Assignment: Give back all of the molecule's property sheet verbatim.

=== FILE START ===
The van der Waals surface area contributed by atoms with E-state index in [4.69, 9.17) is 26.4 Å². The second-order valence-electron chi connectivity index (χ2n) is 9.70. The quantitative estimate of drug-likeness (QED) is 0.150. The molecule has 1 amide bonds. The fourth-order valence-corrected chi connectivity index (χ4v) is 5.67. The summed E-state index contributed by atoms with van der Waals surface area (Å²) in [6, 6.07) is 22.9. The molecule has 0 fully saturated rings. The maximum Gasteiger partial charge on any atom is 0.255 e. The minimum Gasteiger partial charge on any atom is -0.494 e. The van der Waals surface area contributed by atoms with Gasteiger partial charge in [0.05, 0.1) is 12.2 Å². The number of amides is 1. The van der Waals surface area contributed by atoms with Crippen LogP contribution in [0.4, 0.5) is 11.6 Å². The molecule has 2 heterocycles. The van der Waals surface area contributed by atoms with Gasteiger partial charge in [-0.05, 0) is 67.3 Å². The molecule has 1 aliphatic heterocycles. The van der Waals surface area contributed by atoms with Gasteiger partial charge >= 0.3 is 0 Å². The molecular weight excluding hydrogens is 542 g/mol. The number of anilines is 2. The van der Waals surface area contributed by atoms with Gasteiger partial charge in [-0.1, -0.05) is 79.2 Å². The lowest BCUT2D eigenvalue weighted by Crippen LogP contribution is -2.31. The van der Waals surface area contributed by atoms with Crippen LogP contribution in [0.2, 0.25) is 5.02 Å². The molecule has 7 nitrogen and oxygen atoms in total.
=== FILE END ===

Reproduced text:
The van der Waals surface area contributed by atoms with E-state index in [4.69, 9.17) is 26.4 Å². The second-order valence-electron chi connectivity index (χ2n) is 9.70. The quantitative estimate of drug-likeness (QED) is 0.150. The molecule has 1 amide bonds. The fourth-order valence-corrected chi connectivity index (χ4v) is 5.67. The summed E-state index contributed by atoms with van der Waals surface area (Å²) in [6, 6.07) is 22.9. The molecule has 0 fully saturated rings. The maximum Gasteiger partial charge on any atom is 0.255 e. The minimum Gasteiger partial charge on any atom is -0.494 e. The van der Waals surface area contributed by atoms with Gasteiger partial charge in [0.05, 0.1) is 12.2 Å². The number of amides is 1. The van der Waals surface area contributed by atoms with Crippen LogP contribution in [0.4, 0.5) is 11.6 Å². The molecule has 2 heterocycles. The van der Waals surface area contributed by atoms with Gasteiger partial charge in [-0.05, 0) is 67.3 Å². The molecule has 1 aliphatic heterocycles. The van der Waals surface area contributed by atoms with Gasteiger partial charge >= 0.3 is 0 Å². The molecular weight excluding hydrogens is 542 g/mol. The number of anilines is 2. The van der Waals surface area contributed by atoms with Gasteiger partial charge in [-0.1, -0.05) is 79.2 Å². The lowest BCUT2D eigenvalue weighted by Crippen LogP contribution is -2.31. The van der Waals surface area contributed by atoms with Crippen LogP contribution in [0.2, 0.25) is 5.02 Å². The molecule has 7 nitrogen and oxygen atoms in total.